I've had Michael Clayton sitting around from Netflix for an embarrassingly long time. It's one of those movies I really wanted to see, but I was never in the mood to see. I'm so glad I finally took the plunge.
The film is deliciously dense. It's so clearly a film written to be a film; it treasures the visual medium. Dialogue is often minimal, and the viewer is forced to pay attention. The story is told in the details, and I thought I was missing things at first. It's subtle and seems subdued until the last ten minutes, when all the details and images come together seamlessly. It's a film that gets better the more you think about it; one further realizes how intentional every frame is.
I've enjoyed many of Tony Gilroy's films, but I may have to actually see The Cutting Edge now. I'm quite curious about the one film that doesn't fit with the rest of his resume.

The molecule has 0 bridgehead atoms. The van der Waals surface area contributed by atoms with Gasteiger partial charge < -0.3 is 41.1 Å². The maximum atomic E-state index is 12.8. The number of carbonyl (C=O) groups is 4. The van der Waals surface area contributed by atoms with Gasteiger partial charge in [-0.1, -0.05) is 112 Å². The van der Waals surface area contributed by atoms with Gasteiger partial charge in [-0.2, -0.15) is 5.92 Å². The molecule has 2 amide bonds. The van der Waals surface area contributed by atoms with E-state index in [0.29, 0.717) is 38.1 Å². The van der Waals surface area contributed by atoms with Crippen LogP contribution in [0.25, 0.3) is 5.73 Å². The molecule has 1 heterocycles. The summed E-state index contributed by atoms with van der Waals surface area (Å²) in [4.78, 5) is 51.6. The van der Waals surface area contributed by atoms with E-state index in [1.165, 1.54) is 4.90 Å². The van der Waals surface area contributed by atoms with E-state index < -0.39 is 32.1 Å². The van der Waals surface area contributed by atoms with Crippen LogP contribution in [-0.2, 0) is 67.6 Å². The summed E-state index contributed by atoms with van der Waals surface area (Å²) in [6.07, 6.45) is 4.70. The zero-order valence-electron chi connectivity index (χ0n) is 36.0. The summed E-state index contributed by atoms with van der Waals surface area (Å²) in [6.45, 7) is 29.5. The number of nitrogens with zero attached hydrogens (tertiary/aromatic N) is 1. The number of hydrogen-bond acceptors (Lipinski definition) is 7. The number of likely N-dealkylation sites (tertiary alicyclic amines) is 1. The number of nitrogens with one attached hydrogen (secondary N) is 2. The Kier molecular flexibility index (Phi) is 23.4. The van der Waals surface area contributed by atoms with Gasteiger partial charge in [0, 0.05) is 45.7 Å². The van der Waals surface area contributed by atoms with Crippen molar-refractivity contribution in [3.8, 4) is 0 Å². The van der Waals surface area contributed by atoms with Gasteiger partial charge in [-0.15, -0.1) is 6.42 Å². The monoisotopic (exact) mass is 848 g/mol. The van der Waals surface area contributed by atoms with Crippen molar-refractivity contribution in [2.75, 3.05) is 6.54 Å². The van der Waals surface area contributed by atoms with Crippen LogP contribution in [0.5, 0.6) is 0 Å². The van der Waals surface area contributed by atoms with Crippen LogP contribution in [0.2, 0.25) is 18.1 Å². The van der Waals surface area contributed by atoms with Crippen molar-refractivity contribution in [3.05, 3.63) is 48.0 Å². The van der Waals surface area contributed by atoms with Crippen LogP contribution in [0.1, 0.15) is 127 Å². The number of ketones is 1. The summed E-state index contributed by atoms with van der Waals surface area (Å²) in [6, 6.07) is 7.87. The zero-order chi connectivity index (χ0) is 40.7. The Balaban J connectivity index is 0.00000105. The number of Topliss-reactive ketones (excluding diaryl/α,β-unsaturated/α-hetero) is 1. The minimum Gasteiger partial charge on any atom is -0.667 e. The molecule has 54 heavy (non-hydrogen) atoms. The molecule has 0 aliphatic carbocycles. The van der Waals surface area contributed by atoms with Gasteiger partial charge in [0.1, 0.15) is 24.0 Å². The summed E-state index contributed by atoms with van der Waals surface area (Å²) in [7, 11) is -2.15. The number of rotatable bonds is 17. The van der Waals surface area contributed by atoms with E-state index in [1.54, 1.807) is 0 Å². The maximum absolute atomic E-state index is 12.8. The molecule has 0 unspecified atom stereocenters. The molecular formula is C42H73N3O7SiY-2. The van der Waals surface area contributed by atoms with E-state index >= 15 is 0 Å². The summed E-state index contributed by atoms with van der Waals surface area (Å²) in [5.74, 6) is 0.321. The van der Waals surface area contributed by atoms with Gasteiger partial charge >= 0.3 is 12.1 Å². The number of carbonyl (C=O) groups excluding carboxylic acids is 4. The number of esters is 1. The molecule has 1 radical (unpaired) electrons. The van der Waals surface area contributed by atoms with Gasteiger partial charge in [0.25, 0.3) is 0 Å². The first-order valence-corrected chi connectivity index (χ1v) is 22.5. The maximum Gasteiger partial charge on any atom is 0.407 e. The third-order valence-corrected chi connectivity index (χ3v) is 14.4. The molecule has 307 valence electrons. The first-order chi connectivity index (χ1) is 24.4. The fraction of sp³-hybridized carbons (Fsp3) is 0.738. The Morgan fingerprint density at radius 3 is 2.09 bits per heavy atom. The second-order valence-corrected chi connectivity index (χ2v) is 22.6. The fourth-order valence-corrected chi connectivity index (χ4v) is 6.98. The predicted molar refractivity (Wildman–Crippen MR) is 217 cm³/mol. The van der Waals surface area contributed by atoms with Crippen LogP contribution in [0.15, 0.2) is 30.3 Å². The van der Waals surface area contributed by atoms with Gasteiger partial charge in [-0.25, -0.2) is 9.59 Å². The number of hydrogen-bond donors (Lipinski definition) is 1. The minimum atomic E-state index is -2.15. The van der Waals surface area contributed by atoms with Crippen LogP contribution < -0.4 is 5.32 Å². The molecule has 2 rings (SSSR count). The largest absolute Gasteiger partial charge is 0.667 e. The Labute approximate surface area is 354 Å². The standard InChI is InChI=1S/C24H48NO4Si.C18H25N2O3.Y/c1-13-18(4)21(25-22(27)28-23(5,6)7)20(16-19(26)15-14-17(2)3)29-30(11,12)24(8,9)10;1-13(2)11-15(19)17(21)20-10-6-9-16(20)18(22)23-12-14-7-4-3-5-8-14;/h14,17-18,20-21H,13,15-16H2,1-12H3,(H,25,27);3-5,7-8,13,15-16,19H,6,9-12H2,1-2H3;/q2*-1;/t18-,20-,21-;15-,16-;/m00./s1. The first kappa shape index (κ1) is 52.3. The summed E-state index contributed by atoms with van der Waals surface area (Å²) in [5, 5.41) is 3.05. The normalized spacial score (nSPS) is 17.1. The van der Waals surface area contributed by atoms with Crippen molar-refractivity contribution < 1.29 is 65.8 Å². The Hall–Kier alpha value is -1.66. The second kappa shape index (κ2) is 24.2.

Overall, I think it was better than No Country for Old Men, which won the Best Picture Oscar. They're certainly both great movies, but at the end of the day, Michael Clayton felt more complete. I'm incredibly partial to movies written to be movies rather than those adapted from books. They're different means of storytelling, and they're not always as compatible as producers seems to think.
George Clooney was good. Tilda Swinton was good. Tom Wilkinson was amazing. Sydney Pollock was great.
Rent it when you're in the mood for an intellectual thriller.
Rating: 3 stars (loved it)